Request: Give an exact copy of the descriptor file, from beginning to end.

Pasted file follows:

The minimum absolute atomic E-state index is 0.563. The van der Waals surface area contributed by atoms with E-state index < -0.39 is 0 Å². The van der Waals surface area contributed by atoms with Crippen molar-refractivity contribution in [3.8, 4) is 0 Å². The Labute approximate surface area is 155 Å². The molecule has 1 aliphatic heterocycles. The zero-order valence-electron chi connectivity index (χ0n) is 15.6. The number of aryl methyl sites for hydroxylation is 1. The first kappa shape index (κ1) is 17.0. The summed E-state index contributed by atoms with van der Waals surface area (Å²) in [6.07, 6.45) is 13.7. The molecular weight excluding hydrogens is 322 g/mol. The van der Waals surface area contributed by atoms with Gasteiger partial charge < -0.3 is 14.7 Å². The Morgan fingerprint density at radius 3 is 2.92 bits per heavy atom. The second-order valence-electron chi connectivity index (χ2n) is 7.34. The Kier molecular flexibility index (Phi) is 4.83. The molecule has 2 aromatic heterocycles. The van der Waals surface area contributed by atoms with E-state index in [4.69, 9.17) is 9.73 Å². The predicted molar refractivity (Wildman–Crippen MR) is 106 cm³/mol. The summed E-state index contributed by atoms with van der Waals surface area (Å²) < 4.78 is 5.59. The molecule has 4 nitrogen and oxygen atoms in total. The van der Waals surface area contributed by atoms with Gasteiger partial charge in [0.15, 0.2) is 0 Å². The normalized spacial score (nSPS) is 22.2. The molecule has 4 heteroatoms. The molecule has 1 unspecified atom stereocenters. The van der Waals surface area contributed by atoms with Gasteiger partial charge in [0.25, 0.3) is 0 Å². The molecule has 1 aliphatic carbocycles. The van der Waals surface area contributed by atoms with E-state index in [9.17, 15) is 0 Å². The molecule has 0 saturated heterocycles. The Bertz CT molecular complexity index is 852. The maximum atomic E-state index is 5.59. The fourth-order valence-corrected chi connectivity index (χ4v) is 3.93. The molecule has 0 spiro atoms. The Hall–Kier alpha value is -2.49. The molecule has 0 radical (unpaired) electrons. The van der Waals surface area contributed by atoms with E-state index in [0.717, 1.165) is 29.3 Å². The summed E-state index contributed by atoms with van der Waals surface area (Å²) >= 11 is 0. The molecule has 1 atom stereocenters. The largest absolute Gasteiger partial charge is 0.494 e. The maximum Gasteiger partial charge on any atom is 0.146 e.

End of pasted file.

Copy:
The minimum absolute atomic E-state index is 0.563. The van der Waals surface area contributed by atoms with E-state index < -0.39 is 0 Å². The van der Waals surface area contributed by atoms with Crippen molar-refractivity contribution in [3.8, 4) is 0 Å². The Labute approximate surface area is 155 Å². The molecule has 1 aliphatic heterocycles. The zero-order valence-electron chi connectivity index (χ0n) is 15.6. The number of aryl methyl sites for hydroxylation is 1. The first kappa shape index (κ1) is 17.0. The summed E-state index contributed by atoms with van der Waals surface area (Å²) in [6.07, 6.45) is 13.7. The molecular weight excluding hydrogens is 322 g/mol. The van der Waals surface area contributed by atoms with Gasteiger partial charge < -0.3 is 14.7 Å². The Morgan fingerprint density at radius 3 is 2.92 bits per heavy atom. The second-order valence-electron chi connectivity index (χ2n) is 7.34. The Kier molecular flexibility index (Phi) is 4.83. The molecule has 2 aromatic heterocycles. The van der Waals surface area contributed by atoms with E-state index in [4.69, 9.17) is 9.73 Å². The predicted molar refractivity (Wildman–Crippen MR) is 106 cm³/mol. The summed E-state index contributed by atoms with van der Waals surface area (Å²) < 4.78 is 5.59. The molecule has 4 nitrogen and oxygen atoms in total. The van der Waals surface area contributed by atoms with Gasteiger partial charge in [0.15, 0.2) is 0 Å². The normalized spacial score (nSPS) is 22.2. The molecule has 4 heteroatoms. The molecule has 1 unspecified atom stereocenters. The van der Waals surface area contributed by atoms with Gasteiger partial charge in [0.25, 0.3) is 0 Å². The molecule has 1 aliphatic carbocycles. The van der Waals surface area contributed by atoms with E-state index in [9.17, 15) is 0 Å². The molecule has 0 saturated heterocycles. The Bertz CT molecular complexity index is 852. The maximum atomic E-state index is 5.59. The fourth-order valence-corrected chi connectivity index (χ4v) is 3.93. The molecule has 0 spiro atoms. The Hall–Kier alpha value is -2.49. The molecule has 0 radical (unpaired) electrons. The van der Waals surface area contributed by atoms with E-state index in [0.717, 1.165) is 29.3 Å². The summed E-state index contributed by atoms with van der Waals surface area (Å²) >= 11 is 0. The molecule has 1 atom stereocenters. The largest absolute Gasteiger partial charge is 0.494 e. The maximum Gasteiger partial charge on any atom is 0.146 e.